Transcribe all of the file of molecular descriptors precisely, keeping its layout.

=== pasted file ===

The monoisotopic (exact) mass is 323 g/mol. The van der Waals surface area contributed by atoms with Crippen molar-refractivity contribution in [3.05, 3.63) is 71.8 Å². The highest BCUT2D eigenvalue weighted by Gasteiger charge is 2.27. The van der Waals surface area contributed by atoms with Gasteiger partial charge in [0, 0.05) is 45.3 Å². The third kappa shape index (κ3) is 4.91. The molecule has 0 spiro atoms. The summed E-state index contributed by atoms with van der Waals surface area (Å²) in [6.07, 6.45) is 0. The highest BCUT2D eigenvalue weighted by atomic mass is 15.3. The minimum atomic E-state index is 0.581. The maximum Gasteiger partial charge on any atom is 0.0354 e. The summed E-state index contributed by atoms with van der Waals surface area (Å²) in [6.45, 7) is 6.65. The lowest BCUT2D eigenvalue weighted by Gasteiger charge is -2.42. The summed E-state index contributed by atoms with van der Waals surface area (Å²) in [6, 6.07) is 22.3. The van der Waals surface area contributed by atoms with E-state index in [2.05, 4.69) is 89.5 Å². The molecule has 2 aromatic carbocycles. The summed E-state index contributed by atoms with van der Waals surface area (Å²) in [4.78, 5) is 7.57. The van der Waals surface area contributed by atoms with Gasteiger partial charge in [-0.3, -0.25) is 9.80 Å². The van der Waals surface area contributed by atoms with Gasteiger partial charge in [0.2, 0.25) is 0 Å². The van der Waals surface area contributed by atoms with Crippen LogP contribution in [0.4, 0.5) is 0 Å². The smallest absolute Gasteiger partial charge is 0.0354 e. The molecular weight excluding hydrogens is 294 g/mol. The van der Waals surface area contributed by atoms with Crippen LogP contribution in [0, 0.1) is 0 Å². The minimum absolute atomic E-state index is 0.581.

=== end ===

The monoisotopic (exact) mass is 323 g/mol. The van der Waals surface area contributed by atoms with Crippen molar-refractivity contribution in [3.05, 3.63) is 71.8 Å². The highest BCUT2D eigenvalue weighted by Gasteiger charge is 2.27. The van der Waals surface area contributed by atoms with Gasteiger partial charge in [0, 0.05) is 45.3 Å². The third kappa shape index (κ3) is 4.91. The molecule has 0 spiro atoms. The summed E-state index contributed by atoms with van der Waals surface area (Å²) in [6.07, 6.45) is 0. The highest BCUT2D eigenvalue weighted by atomic mass is 15.3. The minimum atomic E-state index is 0.581. The maximum Gasteiger partial charge on any atom is 0.0354 e. The summed E-state index contributed by atoms with van der Waals surface area (Å²) in [6.45, 7) is 6.65. The lowest BCUT2D eigenvalue weighted by Gasteiger charge is -2.42. The summed E-state index contributed by atoms with van der Waals surface area (Å²) in [6, 6.07) is 22.3. The van der Waals surface area contributed by atoms with E-state index in [2.05, 4.69) is 89.5 Å². The molecule has 2 aromatic carbocycles. The summed E-state index contributed by atoms with van der Waals surface area (Å²) in [4.78, 5) is 7.57. The van der Waals surface area contributed by atoms with Gasteiger partial charge in [-0.3, -0.25) is 9.80 Å². The van der Waals surface area contributed by atoms with Gasteiger partial charge in [0.2, 0.25) is 0 Å². The van der Waals surface area contributed by atoms with Crippen LogP contribution in [0.4, 0.5) is 0 Å². The smallest absolute Gasteiger partial charge is 0.0354 e. The molecular weight excluding hydrogens is 294 g/mol. The van der Waals surface area contributed by atoms with Crippen LogP contribution in [0, 0.1) is 0 Å². The minimum absolute atomic E-state index is 0.581.